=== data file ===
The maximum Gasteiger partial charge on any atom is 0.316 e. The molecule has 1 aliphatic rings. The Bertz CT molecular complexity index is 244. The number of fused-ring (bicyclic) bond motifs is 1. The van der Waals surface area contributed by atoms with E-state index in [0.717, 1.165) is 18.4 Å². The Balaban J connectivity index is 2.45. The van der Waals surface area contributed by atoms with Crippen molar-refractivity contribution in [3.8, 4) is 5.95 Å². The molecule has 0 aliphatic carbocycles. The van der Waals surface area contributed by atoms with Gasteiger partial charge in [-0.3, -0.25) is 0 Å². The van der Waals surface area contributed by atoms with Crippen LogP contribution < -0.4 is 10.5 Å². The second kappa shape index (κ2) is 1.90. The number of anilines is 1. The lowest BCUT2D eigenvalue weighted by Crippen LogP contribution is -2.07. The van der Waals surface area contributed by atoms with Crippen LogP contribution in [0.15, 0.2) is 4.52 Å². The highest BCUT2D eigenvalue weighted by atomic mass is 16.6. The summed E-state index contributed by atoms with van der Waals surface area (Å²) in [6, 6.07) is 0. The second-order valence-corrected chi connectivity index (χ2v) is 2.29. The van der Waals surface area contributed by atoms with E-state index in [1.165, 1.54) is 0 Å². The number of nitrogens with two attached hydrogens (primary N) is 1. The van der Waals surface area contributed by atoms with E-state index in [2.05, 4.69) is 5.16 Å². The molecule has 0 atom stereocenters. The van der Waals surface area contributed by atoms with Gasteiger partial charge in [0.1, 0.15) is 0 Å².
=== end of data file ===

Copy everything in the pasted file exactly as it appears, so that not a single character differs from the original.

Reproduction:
The maximum Gasteiger partial charge on any atom is 0.316 e. The molecule has 1 aliphatic rings. The Bertz CT molecular complexity index is 244. The number of fused-ring (bicyclic) bond motifs is 1. The van der Waals surface area contributed by atoms with E-state index in [0.717, 1.165) is 18.4 Å². The Balaban J connectivity index is 2.45. The van der Waals surface area contributed by atoms with Crippen molar-refractivity contribution in [3.8, 4) is 5.95 Å². The molecule has 0 aliphatic carbocycles. The van der Waals surface area contributed by atoms with Gasteiger partial charge in [-0.3, -0.25) is 0 Å². The van der Waals surface area contributed by atoms with Crippen LogP contribution < -0.4 is 10.5 Å². The second kappa shape index (κ2) is 1.90. The number of anilines is 1. The lowest BCUT2D eigenvalue weighted by Crippen LogP contribution is -2.07. The van der Waals surface area contributed by atoms with Crippen LogP contribution in [0.15, 0.2) is 4.52 Å². The highest BCUT2D eigenvalue weighted by atomic mass is 16.6. The summed E-state index contributed by atoms with van der Waals surface area (Å²) in [6, 6.07) is 0. The second-order valence-corrected chi connectivity index (χ2v) is 2.29. The van der Waals surface area contributed by atoms with E-state index in [1.165, 1.54) is 0 Å². The number of nitrogens with two attached hydrogens (primary N) is 1. The van der Waals surface area contributed by atoms with E-state index in [2.05, 4.69) is 5.16 Å². The molecule has 0 atom stereocenters. The van der Waals surface area contributed by atoms with Gasteiger partial charge in [0.1, 0.15) is 0 Å².